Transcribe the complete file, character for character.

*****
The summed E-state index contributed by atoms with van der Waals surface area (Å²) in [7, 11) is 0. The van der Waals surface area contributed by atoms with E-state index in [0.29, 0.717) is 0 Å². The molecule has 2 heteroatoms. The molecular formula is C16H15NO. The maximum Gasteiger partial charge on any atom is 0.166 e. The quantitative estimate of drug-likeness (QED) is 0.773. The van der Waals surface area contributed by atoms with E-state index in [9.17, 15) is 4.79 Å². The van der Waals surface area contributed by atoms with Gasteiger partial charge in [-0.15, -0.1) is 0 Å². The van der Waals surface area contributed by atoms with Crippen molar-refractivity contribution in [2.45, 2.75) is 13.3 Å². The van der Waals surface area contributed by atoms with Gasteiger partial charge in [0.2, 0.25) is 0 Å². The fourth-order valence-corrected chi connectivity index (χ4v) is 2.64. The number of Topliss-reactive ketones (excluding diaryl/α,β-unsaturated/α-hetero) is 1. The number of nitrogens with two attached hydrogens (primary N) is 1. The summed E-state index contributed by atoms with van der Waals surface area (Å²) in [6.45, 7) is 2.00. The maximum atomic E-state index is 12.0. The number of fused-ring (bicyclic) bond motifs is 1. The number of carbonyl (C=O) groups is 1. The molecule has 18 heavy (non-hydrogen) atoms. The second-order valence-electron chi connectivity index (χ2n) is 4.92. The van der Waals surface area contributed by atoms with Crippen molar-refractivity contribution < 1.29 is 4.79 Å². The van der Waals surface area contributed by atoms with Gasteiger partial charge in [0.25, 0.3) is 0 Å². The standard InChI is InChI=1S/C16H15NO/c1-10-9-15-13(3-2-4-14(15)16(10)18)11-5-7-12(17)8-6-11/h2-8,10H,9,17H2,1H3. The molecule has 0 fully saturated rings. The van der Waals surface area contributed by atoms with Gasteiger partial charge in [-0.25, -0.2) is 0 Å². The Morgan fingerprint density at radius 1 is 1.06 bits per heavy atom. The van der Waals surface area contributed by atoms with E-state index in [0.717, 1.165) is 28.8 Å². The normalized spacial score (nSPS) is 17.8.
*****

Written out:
The summed E-state index contributed by atoms with van der Waals surface area (Å²) in [7, 11) is 0. The van der Waals surface area contributed by atoms with E-state index in [0.29, 0.717) is 0 Å². The molecule has 2 heteroatoms. The molecular formula is C16H15NO. The maximum Gasteiger partial charge on any atom is 0.166 e. The quantitative estimate of drug-likeness (QED) is 0.773. The van der Waals surface area contributed by atoms with E-state index in [9.17, 15) is 4.79 Å². The van der Waals surface area contributed by atoms with Gasteiger partial charge in [-0.15, -0.1) is 0 Å². The van der Waals surface area contributed by atoms with Crippen molar-refractivity contribution in [2.45, 2.75) is 13.3 Å². The van der Waals surface area contributed by atoms with Gasteiger partial charge in [0.2, 0.25) is 0 Å². The fourth-order valence-corrected chi connectivity index (χ4v) is 2.64. The number of Topliss-reactive ketones (excluding diaryl/α,β-unsaturated/α-hetero) is 1. The number of nitrogens with two attached hydrogens (primary N) is 1. The summed E-state index contributed by atoms with van der Waals surface area (Å²) in [6.45, 7) is 2.00. The maximum atomic E-state index is 12.0. The number of fused-ring (bicyclic) bond motifs is 1. The number of carbonyl (C=O) groups is 1. The molecule has 18 heavy (non-hydrogen) atoms. The second-order valence-electron chi connectivity index (χ2n) is 4.92. The van der Waals surface area contributed by atoms with Crippen molar-refractivity contribution < 1.29 is 4.79 Å². The van der Waals surface area contributed by atoms with Gasteiger partial charge in [0.25, 0.3) is 0 Å². The standard InChI is InChI=1S/C16H15NO/c1-10-9-15-13(3-2-4-14(15)16(10)18)11-5-7-12(17)8-6-11/h2-8,10H,9,17H2,1H3. The molecule has 0 fully saturated rings. The van der Waals surface area contributed by atoms with Gasteiger partial charge in [-0.25, -0.2) is 0 Å². The Morgan fingerprint density at radius 1 is 1.06 bits per heavy atom. The van der Waals surface area contributed by atoms with E-state index in [0.717, 1.165) is 28.8 Å². The normalized spacial score (nSPS) is 17.8.